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Buying a printer: how to choose the best printer for home or business
- — 07 December, 2010 15:09
This printer buying guide covers inkjet printers and laser printers, as well as multifunction devices like scanners, copiers and faxes.
Paper handling A typical inkjet printer can hold about 100 sheets of paper at any one time. If you'll be printing photos, you'll also want to ensure that your inkjet printer can handle 6x4in and A4 glossy photo paper in addition to A4 plain paper. If you're looking at a laser printer, make sure it has ample paper storage capacity for you and your employees, so that you won't have to fill it too often. Look for a paper tray capacity of around 500 pages or more. If you want to print A3-sized jobs, you'll need to look for a printer that can handle this format. Printers that can handle A3 paper are more expensive than ones that only do up to A4.
LCD screen On some inkjet printers that are primarily designed to print photos, they feature a small LCD screen on which you can view photos from memory cards before printing them. The LCD screen also makes it easier to change the settings of the printer, especially if it's a multifunction printer with a scanner and photocopying feature.
Double-sided printing A laser printer with a duplex unit can print on both sides of the paper automatically. It's a great feature for an office environment, but it will cost a little more then a comparable printer without a duplex unit. For an inkjet printer, duplex printing can be automatic, but in most cases is it is manual. That is, you have to flip the pages over and re-feed them to the printer. Ask the sales person if the inkjet printer supports duplex printing in its driver, or if it has a built-in duplex unit.
Warranty and support If you'll be buying a laser printer, look for an on-site warranty option, which can come in handy if the printer breaks down during its warranty period. You might also want to consider getting an extended warranty if it's available.
CMYK: these letters stand for cyan, magenta, yellow and keystone black. You'll often see printer cartridges described by these terms. These colours combine to produce all the colours that you'll see on your printed pages. Some printers may also use light cyan, light magenta and light yellow to increase the number of colours they can produce.
Consumables: this relates mainly to the paper and ink (for inkjet printers) or toner (for laser printers) cartridges that your printer relies on for its day-to-day operation.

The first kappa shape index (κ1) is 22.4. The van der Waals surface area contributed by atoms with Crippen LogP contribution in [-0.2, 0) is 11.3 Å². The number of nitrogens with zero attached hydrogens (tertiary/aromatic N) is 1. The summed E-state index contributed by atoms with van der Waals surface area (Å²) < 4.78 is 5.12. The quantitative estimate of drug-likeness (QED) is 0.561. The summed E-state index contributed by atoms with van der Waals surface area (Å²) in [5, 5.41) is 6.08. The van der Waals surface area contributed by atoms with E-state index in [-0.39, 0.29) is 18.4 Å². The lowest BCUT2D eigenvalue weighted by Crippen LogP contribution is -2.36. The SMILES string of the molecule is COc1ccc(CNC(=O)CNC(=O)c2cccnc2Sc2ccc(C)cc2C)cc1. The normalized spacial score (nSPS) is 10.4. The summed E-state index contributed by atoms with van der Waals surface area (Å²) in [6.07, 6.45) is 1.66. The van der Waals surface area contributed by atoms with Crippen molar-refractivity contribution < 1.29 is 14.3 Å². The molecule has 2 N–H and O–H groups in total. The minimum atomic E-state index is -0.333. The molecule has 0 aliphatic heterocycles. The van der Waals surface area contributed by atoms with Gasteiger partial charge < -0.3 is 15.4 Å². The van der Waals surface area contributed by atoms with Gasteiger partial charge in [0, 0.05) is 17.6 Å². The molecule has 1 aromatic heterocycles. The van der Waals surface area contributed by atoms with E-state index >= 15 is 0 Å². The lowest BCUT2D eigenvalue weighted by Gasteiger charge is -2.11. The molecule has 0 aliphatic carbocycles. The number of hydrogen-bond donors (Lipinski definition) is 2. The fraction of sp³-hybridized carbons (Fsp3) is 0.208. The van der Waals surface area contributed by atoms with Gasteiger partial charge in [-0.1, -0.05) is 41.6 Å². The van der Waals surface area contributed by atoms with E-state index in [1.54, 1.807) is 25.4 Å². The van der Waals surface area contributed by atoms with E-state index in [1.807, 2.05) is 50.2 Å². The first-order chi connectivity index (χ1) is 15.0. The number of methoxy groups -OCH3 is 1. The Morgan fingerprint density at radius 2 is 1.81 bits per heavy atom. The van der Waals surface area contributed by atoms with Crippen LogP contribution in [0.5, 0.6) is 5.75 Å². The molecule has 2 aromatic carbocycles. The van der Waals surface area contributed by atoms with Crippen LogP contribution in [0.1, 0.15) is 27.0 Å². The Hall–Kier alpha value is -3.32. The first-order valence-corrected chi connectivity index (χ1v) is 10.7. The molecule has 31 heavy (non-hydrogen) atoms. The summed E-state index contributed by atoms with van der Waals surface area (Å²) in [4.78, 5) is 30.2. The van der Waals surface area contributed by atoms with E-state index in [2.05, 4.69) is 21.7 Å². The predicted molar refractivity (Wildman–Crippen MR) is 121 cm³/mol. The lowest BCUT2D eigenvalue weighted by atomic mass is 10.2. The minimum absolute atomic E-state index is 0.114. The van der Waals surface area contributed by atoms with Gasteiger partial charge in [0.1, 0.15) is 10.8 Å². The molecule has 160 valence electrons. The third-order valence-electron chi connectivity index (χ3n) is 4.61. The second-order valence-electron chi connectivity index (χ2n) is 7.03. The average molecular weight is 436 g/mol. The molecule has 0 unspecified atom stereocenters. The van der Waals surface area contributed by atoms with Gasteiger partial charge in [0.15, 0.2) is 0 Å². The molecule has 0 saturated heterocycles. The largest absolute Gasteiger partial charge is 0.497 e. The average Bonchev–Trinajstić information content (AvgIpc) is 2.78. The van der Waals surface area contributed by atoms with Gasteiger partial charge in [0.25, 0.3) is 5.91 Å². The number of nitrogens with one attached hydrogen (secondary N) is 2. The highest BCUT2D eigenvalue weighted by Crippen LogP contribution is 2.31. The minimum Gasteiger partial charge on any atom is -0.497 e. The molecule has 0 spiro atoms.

DPI: this stands for dots per inch and it's used to describe the printer's resolution. The dpi is an indication of how many dots the printer can print in a one inch area (look for a specification similar to 4800x1200). A higher number means that the printer will be able to print in greater detail. Likewise, dpi is used to indicate the resolution of a scanner in a multifunction printer.
Duplex unit: this is a mechanism, mostly found in laser printers, which facilitates double-sided printing. It can either be built-in or offered as an optional extra. Some high-end inkjet printers might also have a duplex unit built-in.
Duty cycle: duty cycle is the rating given to a printer to indicate how many prints it can produce in a month (its workload), without breaking down. It is a key specification for laser printers, which are often used in busy office environments. An example of a duty cycle for a $1500 colour laser printer is 100,000 to 200,000 pages. Inkjet printers have much lower duty cycles of only between 1000-5000 pages per month, although some business models have higher ratings.
Monochrome: this term is mainly used for laser printers and it means that the printer can only print in black and white.
Multifunction printers: these are printers that also include a scanner, and sometimes a fax/modem. They are also known as all-in-one printers or multifunction devices.
PictBridge: This is a port on the front of an inkjet printer (and some laser printers) that allows you to connect your digital camera. By putting your camera in PictBridge mode, you can use the camera's menu system and LCD screen to select the photos that you want to print. This means you won't have to use a PC to transfer your photos, nor remove the memory card from the camera.
Printheads and ink cartridges: inkjet printers store their ink in cartridges, which often sit in a print head, although sometimes the ink is transferred to the printhead through tubes, while the ink cartridges reside elsewhere in the printer. The printhead is what places the ink from the ink cartridges onto the paper. It travels swiftly from side to side as the paper rolls underneath it line by line.
Printer driver: this is the software that interfaces your printer with your computer. From here you can set the paper size, print quality and number of copies, as well as check on ink levels.